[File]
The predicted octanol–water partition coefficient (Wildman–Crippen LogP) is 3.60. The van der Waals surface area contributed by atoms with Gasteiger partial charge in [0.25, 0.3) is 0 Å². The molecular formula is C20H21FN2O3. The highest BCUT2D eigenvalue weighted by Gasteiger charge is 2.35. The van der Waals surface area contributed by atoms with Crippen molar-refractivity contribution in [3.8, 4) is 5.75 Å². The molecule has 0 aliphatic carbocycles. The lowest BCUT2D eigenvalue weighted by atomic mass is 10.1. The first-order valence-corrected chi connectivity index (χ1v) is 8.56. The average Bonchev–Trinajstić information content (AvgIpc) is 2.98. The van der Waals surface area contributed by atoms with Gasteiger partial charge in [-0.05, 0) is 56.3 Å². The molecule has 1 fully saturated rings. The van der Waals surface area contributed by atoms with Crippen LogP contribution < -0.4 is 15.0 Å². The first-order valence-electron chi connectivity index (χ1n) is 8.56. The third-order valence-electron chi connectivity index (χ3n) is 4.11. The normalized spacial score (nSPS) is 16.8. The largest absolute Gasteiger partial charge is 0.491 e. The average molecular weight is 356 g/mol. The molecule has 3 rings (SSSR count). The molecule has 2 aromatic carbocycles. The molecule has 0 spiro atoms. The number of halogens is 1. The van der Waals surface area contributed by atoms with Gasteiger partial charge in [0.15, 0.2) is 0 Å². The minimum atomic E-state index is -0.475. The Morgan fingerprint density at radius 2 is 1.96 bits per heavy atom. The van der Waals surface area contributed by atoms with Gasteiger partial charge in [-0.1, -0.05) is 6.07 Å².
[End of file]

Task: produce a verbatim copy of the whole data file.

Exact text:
The predicted octanol–water partition coefficient (Wildman–Crippen LogP) is 3.60. The van der Waals surface area contributed by atoms with Gasteiger partial charge in [0.25, 0.3) is 0 Å². The molecular formula is C20H21FN2O3. The highest BCUT2D eigenvalue weighted by Gasteiger charge is 2.35. The van der Waals surface area contributed by atoms with Crippen molar-refractivity contribution in [3.8, 4) is 5.75 Å². The molecule has 0 aliphatic carbocycles. The lowest BCUT2D eigenvalue weighted by atomic mass is 10.1. The first-order valence-corrected chi connectivity index (χ1v) is 8.56. The average Bonchev–Trinajstić information content (AvgIpc) is 2.98. The van der Waals surface area contributed by atoms with Gasteiger partial charge in [-0.05, 0) is 56.3 Å². The molecule has 1 fully saturated rings. The van der Waals surface area contributed by atoms with Crippen LogP contribution < -0.4 is 15.0 Å². The first-order valence-electron chi connectivity index (χ1n) is 8.56. The third-order valence-electron chi connectivity index (χ3n) is 4.11. The normalized spacial score (nSPS) is 16.8. The largest absolute Gasteiger partial charge is 0.491 e. The average molecular weight is 356 g/mol. The molecule has 3 rings (SSSR count). The molecule has 2 aromatic carbocycles. The molecule has 0 spiro atoms. The number of halogens is 1. The van der Waals surface area contributed by atoms with Gasteiger partial charge in [0.15, 0.2) is 0 Å². The minimum atomic E-state index is -0.475. The Morgan fingerprint density at radius 2 is 1.96 bits per heavy atom. The van der Waals surface area contributed by atoms with Gasteiger partial charge in [-0.1, -0.05) is 6.07 Å².